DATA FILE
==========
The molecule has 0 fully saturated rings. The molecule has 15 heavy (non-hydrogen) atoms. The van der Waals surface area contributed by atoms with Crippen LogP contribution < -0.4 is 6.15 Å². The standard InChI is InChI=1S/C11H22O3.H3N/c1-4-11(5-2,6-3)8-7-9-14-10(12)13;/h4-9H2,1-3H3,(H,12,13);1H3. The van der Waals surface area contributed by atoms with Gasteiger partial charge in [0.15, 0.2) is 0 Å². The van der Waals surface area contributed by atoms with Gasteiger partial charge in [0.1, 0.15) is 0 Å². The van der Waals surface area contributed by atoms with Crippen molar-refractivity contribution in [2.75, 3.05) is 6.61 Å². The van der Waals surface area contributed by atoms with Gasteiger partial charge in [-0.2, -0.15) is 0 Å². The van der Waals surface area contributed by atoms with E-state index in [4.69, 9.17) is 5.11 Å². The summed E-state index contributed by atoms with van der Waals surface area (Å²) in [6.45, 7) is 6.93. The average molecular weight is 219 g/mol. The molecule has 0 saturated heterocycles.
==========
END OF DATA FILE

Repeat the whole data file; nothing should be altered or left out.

The molecule has 0 fully saturated rings. The molecule has 15 heavy (non-hydrogen) atoms. The van der Waals surface area contributed by atoms with Crippen LogP contribution < -0.4 is 6.15 Å². The standard InChI is InChI=1S/C11H22O3.H3N/c1-4-11(5-2,6-3)8-7-9-14-10(12)13;/h4-9H2,1-3H3,(H,12,13);1H3. The van der Waals surface area contributed by atoms with Gasteiger partial charge in [0.15, 0.2) is 0 Å². The van der Waals surface area contributed by atoms with Gasteiger partial charge in [0.1, 0.15) is 0 Å². The van der Waals surface area contributed by atoms with Crippen molar-refractivity contribution in [2.75, 3.05) is 6.61 Å². The van der Waals surface area contributed by atoms with Gasteiger partial charge in [-0.2, -0.15) is 0 Å². The van der Waals surface area contributed by atoms with E-state index in [4.69, 9.17) is 5.11 Å². The summed E-state index contributed by atoms with van der Waals surface area (Å²) in [6.45, 7) is 6.93. The average molecular weight is 219 g/mol. The molecule has 0 saturated heterocycles.